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Our members comment: Would a Nature and Wellbeing Act help us value and respect nature?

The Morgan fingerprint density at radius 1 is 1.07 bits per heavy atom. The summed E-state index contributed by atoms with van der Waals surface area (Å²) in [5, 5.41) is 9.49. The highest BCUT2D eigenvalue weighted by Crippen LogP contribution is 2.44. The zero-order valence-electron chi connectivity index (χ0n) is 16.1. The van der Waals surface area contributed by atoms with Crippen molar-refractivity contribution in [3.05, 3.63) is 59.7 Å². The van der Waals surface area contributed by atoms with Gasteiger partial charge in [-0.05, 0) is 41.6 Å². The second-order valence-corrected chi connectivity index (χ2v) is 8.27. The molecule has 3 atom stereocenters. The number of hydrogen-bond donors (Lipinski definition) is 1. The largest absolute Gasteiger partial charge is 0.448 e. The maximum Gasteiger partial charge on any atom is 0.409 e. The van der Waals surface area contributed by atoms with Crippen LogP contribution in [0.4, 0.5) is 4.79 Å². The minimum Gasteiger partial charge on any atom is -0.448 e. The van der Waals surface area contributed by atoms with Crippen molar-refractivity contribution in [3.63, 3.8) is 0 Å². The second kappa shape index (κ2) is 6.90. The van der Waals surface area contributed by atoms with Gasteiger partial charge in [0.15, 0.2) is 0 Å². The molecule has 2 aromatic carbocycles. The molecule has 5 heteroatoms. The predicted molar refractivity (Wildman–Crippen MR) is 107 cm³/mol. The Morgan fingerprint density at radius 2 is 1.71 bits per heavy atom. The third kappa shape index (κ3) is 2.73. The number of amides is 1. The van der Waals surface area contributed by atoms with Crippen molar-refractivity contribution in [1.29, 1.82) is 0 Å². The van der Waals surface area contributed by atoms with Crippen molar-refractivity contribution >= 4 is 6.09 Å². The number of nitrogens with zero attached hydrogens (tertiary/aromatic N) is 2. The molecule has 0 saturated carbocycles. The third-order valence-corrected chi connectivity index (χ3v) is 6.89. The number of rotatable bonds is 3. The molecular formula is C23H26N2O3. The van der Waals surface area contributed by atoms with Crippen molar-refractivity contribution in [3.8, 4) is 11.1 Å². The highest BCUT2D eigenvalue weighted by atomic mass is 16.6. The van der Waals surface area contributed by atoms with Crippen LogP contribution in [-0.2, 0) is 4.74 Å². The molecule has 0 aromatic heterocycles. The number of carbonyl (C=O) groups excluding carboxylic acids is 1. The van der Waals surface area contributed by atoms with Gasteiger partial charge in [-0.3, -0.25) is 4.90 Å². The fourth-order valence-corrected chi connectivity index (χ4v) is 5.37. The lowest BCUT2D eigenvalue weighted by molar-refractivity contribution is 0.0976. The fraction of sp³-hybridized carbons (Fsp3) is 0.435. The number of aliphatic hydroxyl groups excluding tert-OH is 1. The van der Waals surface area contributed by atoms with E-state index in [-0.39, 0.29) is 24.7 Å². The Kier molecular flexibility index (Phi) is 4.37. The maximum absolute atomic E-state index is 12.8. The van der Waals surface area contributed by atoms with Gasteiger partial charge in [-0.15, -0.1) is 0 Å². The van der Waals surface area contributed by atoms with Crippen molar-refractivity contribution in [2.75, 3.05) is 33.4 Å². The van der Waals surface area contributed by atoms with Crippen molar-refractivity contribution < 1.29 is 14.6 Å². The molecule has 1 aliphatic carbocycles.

SWM member, Peter Shirley, representing the Wildlife Trusts for SWM is also a columnist for the Birmingham Post. Here is his recent 11th September comment. “Ahead of the General Election, two of the nation’s leading nature conservation bodies are calling for all parties to commit to a Nature and Wellbeing Act. This would underpin a step change in our attitudes towards, action for and resources invested in the natural world. With no effective voice for this within government, it is down to organisations like The Wildlife Trusts and RSPB to demonstrate the importance of action to support both nature’s and our well-being. The act is being promoted, not as a replacement for existing laws and regulations, but as a critical addition which will move society on from protection, damage limitation and penny-pinching to positive action which will reverse decades of decline. People’s thinking needs to change: nature should be treated in the same way and be given the same importance as economic development. We need healthy natural systems as much as healthy economic systems. The current situation is appalling and any future government would have to work hard to make it worse. Among other things, agencies like Natural England and the Environment Agency have been ripped apart, wildlife is disappearing from our farmlands, the Government has dragged its feet with regard to Marine Protected Areas and so-called ‘sporting estates’ persecute predators such as hen harriers. Despite continuing austerity and great need in other areas of nature conservation, there is money for the pointless badger cull (beginning again this week) and removal of harmless beavers from the river Otter in Devon. The beavers should be cause for celebration, not removal. In the field of policy, proposed new regulations are often fiercely resisted – most recently, those which would prevent the ploughing up of old wildflower meadows and those to restrict the use of dangerous pesticides. When faced with new regulations, farmers demand scientific evidence of the need for them while ignoring such evidence when it doesn’t suit them. The proposed act is designed to lead us out of this ecological cul-de-sac. It would help to secure the benefits of the natural world for future generations, from better health to cleaner water, from prosperous fisheries to abundant pollinators and from liveable cities to awe-inspiring landscapes. It is time to stop oppressing and suppressing nature and to instil its care and improvement into the national psyche. Political leadership is crucial to this and you can help by asking your parliamentary candidates if they will support the proposed act.”   • More details at can be found at www.wildlifetrusts.org.

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